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7 Examples of a Random Seed

 , updated on September 03, 2023
A random seed is information that is used to create a set of pseudorandom numbers. Generally speaking, computers are bad at producing random numbers as they are designed to compute predictably. A class of algorithms known as pseudorandom number generators produce numbers that are somewhat random using a random seed as an input. If you use the same random seed, these generators produce predictable results. As such, finding a good source of unpredictable information for a random seed is a common software design problem. The following are examples of random seeds.


Time such as the number of milliseconds since 1970.

User Input

User input such as the movement of a mouse or keyboard timings.


Hardware statistics that are viewed as somewhat random such as fan noise.


Noise from a microphone is a good source of random data.


Combining different types of information such as time, hardware statistics and user input data.

Operating Systems

Operating systems commonly support random numbers by collecting user input and hardware state information. For example, the linux operating system makes this information available in a special file known as /dev/random.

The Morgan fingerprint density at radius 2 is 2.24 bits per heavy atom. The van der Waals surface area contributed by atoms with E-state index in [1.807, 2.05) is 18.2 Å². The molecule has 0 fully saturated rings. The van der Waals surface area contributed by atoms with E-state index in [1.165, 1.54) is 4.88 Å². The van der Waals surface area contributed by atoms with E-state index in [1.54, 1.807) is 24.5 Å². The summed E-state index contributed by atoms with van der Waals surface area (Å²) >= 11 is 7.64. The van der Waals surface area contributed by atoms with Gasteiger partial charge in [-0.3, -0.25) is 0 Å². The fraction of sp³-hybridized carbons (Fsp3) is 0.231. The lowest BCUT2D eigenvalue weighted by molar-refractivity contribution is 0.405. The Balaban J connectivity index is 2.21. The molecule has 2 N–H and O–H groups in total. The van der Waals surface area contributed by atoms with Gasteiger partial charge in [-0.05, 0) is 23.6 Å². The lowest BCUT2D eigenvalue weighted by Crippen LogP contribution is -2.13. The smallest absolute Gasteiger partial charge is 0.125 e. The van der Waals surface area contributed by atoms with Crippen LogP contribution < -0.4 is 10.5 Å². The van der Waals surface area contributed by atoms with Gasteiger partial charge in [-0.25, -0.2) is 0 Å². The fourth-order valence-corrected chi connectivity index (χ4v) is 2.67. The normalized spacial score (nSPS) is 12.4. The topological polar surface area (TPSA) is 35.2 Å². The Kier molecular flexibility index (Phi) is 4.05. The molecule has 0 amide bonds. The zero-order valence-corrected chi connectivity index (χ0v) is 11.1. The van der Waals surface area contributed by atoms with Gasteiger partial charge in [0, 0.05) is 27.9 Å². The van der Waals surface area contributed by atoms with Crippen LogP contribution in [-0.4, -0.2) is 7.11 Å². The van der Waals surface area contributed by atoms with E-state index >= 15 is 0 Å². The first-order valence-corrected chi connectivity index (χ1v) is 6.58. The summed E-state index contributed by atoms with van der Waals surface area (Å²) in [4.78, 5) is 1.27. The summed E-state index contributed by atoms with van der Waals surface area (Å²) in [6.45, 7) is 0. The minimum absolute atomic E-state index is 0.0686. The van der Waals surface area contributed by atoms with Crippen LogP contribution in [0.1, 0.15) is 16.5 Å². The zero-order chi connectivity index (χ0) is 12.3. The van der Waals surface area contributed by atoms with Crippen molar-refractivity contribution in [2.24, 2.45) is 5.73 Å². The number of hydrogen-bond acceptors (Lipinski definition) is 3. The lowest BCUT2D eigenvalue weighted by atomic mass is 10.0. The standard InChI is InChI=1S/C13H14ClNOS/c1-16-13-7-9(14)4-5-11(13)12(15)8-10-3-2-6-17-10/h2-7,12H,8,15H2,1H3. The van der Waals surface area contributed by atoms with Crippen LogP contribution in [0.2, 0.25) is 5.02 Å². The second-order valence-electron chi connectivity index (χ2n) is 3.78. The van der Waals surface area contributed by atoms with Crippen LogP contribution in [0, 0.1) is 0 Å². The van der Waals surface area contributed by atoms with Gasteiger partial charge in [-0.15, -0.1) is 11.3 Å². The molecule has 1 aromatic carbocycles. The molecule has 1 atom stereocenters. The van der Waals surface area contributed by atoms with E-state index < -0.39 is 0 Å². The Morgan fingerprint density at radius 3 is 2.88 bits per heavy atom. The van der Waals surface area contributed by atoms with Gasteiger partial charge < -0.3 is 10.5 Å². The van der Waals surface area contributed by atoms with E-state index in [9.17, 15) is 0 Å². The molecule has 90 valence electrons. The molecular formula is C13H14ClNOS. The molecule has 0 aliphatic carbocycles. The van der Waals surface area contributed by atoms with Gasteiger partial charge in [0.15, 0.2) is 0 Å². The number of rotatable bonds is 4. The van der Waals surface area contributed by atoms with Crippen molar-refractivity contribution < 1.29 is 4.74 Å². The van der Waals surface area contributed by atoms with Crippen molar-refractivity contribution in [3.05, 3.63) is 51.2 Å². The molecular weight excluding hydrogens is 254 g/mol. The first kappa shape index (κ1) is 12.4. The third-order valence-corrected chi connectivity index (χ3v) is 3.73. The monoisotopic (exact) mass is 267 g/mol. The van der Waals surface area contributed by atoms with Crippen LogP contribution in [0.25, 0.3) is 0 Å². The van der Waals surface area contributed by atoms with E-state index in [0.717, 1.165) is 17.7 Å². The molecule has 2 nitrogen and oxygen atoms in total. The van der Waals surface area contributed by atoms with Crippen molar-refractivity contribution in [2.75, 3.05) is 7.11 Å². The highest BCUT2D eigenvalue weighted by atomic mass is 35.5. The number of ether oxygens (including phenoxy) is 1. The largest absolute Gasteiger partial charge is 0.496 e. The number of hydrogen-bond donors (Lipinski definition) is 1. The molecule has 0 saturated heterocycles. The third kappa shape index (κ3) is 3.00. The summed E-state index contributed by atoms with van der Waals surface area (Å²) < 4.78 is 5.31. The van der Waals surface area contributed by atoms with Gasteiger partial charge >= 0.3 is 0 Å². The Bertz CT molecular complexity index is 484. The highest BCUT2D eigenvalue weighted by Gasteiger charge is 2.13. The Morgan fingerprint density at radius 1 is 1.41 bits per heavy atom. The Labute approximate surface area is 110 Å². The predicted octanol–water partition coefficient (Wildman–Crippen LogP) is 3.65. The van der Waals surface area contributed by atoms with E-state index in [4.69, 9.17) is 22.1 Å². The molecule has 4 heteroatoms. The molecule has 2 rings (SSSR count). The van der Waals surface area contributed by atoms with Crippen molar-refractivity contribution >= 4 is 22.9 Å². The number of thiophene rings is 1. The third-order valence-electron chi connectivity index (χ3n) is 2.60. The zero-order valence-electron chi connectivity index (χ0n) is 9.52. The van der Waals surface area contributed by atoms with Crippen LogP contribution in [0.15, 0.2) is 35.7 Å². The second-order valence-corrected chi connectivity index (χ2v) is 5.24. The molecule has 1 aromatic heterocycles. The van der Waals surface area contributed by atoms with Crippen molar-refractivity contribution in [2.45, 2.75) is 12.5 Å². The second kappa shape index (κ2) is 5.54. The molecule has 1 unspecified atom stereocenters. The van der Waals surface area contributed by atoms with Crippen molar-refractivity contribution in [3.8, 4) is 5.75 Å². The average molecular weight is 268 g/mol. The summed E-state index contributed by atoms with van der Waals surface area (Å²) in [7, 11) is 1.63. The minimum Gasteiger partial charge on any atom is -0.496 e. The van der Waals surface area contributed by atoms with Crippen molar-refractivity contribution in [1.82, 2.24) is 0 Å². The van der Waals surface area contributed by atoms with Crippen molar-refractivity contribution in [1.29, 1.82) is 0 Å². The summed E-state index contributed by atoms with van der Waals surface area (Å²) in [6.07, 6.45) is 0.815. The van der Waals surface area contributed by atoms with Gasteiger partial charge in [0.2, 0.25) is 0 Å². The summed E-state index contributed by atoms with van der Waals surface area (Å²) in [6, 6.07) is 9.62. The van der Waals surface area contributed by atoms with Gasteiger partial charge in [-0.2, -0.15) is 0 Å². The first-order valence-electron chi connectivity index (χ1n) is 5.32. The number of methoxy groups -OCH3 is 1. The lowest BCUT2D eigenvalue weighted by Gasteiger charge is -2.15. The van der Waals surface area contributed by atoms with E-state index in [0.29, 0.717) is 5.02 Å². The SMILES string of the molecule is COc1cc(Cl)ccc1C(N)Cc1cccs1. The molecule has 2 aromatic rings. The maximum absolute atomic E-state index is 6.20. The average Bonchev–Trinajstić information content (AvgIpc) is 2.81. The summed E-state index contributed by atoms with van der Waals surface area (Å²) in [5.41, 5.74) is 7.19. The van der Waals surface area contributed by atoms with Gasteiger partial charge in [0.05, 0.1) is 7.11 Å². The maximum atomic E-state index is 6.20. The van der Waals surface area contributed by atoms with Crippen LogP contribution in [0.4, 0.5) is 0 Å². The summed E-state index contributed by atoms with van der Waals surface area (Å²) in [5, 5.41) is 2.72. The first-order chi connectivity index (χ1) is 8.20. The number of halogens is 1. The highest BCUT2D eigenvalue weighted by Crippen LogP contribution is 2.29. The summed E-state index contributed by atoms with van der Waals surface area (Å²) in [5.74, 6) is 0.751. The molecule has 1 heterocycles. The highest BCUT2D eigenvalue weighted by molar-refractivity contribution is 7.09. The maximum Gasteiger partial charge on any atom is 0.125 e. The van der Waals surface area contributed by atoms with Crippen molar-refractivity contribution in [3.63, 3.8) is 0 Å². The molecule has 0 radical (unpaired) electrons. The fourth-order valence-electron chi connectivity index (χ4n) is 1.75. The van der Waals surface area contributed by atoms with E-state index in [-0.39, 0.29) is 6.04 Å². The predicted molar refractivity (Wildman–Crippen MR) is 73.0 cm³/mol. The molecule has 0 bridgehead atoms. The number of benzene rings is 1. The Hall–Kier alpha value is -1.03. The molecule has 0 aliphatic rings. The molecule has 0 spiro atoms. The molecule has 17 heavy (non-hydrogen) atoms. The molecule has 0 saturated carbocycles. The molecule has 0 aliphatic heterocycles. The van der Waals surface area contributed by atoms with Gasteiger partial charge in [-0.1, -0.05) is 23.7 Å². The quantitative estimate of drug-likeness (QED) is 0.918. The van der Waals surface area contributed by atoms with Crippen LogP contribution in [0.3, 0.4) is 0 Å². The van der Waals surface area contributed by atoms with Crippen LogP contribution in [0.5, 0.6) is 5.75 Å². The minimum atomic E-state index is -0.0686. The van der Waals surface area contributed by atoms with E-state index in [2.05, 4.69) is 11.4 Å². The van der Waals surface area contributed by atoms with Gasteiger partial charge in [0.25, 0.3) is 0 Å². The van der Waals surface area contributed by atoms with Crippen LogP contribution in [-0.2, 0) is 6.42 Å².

True Random Number Generator

Hardware that can produce a random number based on detection of low-level physical phenomena such as thermal noise.


Random seeds are associated with information security as pseudorandom numbers are required for secure encryption.
It is common for encryption keys to be generated using random numbers such that they can be determined if you know the random seed.
Certain types of random seed aren't particularly secure as they are predictable. For example, seeds based solely on time.
Beyond security, random numbers are commonly used by algorithms, statistical analysis and to implement variability into games.
Overview: Random Seed
Information that is used to initialize a pseudorandom number generator.
Related Concepts
Next: Pseudorandom
More about algorithms:
Backward Induction
Brute Force
Decision Trees
Forward Chaining
Input Is Error
IT Examples
Proof Of Work
Reluctant Algorithms
Reverse Algorithms
Soft Computing
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